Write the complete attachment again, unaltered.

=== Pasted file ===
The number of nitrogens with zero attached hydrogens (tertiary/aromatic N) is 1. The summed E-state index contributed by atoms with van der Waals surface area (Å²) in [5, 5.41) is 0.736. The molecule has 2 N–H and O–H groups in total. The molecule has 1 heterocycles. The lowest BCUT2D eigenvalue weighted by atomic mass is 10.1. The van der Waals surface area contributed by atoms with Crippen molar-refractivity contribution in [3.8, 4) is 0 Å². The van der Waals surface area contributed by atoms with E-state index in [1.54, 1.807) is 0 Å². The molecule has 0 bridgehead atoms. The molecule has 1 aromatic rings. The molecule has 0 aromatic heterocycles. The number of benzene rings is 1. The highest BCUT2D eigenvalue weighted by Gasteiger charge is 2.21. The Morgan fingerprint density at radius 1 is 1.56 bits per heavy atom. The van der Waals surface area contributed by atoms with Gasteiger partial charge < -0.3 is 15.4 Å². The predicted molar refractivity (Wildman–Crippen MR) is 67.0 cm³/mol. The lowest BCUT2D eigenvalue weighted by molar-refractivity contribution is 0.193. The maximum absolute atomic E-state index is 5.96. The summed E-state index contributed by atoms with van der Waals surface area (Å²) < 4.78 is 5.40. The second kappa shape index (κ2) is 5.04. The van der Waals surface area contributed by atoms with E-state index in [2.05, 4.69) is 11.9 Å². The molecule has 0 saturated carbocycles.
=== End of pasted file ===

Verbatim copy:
The number of nitrogens with zero attached hydrogens (tertiary/aromatic N) is 1. The summed E-state index contributed by atoms with van der Waals surface area (Å²) in [5, 5.41) is 0.736. The molecule has 2 N–H and O–H groups in total. The molecule has 1 heterocycles. The lowest BCUT2D eigenvalue weighted by atomic mass is 10.1. The van der Waals surface area contributed by atoms with Crippen molar-refractivity contribution in [3.8, 4) is 0 Å². The van der Waals surface area contributed by atoms with E-state index in [1.54, 1.807) is 0 Å². The molecule has 0 bridgehead atoms. The molecule has 1 aromatic rings. The molecule has 0 aromatic heterocycles. The number of benzene rings is 1. The highest BCUT2D eigenvalue weighted by Gasteiger charge is 2.21. The Morgan fingerprint density at radius 1 is 1.56 bits per heavy atom. The van der Waals surface area contributed by atoms with Gasteiger partial charge < -0.3 is 15.4 Å². The predicted molar refractivity (Wildman–Crippen MR) is 67.0 cm³/mol. The lowest BCUT2D eigenvalue weighted by molar-refractivity contribution is 0.193. The maximum absolute atomic E-state index is 5.96. The summed E-state index contributed by atoms with van der Waals surface area (Å²) < 4.78 is 5.40. The second kappa shape index (κ2) is 5.04. The van der Waals surface area contributed by atoms with E-state index in [2.05, 4.69) is 11.9 Å². The molecule has 0 saturated carbocycles.